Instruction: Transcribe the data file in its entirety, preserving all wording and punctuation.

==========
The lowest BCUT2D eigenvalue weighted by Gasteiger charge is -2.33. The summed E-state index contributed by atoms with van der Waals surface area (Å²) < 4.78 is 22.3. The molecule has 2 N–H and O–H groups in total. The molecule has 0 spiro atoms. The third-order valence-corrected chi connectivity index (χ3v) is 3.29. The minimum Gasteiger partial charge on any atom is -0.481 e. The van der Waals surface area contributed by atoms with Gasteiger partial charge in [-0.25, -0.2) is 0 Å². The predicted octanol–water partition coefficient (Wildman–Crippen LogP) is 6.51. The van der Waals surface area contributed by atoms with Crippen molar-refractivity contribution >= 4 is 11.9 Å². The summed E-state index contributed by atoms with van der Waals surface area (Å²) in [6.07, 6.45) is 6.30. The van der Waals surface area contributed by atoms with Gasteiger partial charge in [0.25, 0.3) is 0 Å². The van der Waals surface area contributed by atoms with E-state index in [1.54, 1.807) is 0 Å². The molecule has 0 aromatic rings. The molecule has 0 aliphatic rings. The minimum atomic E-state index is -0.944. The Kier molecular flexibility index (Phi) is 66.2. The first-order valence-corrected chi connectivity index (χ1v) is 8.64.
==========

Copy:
The lowest BCUT2D eigenvalue weighted by Gasteiger charge is -2.33. The summed E-state index contributed by atoms with van der Waals surface area (Å²) < 4.78 is 22.3. The molecule has 2 N–H and O–H groups in total. The molecule has 0 spiro atoms. The third-order valence-corrected chi connectivity index (χ3v) is 3.29. The minimum Gasteiger partial charge on any atom is -0.481 e. The van der Waals surface area contributed by atoms with Gasteiger partial charge in [-0.25, -0.2) is 0 Å². The predicted octanol–water partition coefficient (Wildman–Crippen LogP) is 6.51. The van der Waals surface area contributed by atoms with Crippen molar-refractivity contribution >= 4 is 11.9 Å². The summed E-state index contributed by atoms with van der Waals surface area (Å²) in [6.07, 6.45) is 6.30. The van der Waals surface area contributed by atoms with Gasteiger partial charge in [0.25, 0.3) is 0 Å². The van der Waals surface area contributed by atoms with E-state index in [1.54, 1.807) is 0 Å². The molecule has 0 aromatic rings. The molecule has 0 aliphatic rings. The minimum atomic E-state index is -0.944. The Kier molecular flexibility index (Phi) is 66.2. The first-order valence-corrected chi connectivity index (χ1v) is 8.64.